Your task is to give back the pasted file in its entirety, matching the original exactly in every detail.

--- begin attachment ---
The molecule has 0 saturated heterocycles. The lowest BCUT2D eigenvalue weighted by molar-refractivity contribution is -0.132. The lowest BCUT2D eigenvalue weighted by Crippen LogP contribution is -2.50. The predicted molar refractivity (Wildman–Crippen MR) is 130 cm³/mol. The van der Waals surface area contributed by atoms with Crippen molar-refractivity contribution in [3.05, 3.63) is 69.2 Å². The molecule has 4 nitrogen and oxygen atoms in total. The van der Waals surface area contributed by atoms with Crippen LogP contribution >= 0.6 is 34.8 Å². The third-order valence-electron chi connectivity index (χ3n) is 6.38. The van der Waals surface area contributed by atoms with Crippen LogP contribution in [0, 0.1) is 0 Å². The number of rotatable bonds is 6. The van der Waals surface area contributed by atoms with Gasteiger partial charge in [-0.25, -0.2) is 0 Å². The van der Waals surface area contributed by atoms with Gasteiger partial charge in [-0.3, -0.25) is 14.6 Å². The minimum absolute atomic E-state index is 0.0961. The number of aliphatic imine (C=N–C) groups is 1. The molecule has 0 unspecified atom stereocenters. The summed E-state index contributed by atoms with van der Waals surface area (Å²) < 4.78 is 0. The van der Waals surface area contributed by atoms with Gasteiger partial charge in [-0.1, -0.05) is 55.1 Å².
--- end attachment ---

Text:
The molecule has 0 saturated heterocycles. The lowest BCUT2D eigenvalue weighted by molar-refractivity contribution is -0.132. The lowest BCUT2D eigenvalue weighted by Crippen LogP contribution is -2.50. The predicted molar refractivity (Wildman–Crippen MR) is 130 cm³/mol. The van der Waals surface area contributed by atoms with Crippen molar-refractivity contribution in [3.05, 3.63) is 69.2 Å². The molecule has 4 nitrogen and oxygen atoms in total. The van der Waals surface area contributed by atoms with Crippen LogP contribution >= 0.6 is 34.8 Å². The third-order valence-electron chi connectivity index (χ3n) is 6.38. The van der Waals surface area contributed by atoms with Crippen LogP contribution in [0, 0.1) is 0 Å². The number of rotatable bonds is 6. The van der Waals surface area contributed by atoms with Gasteiger partial charge in [-0.25, -0.2) is 0 Å². The van der Waals surface area contributed by atoms with Gasteiger partial charge in [-0.3, -0.25) is 14.6 Å². The minimum absolute atomic E-state index is 0.0961. The number of aliphatic imine (C=N–C) groups is 1. The molecule has 0 unspecified atom stereocenters. The summed E-state index contributed by atoms with van der Waals surface area (Å²) < 4.78 is 0. The van der Waals surface area contributed by atoms with Gasteiger partial charge in [-0.1, -0.05) is 55.1 Å².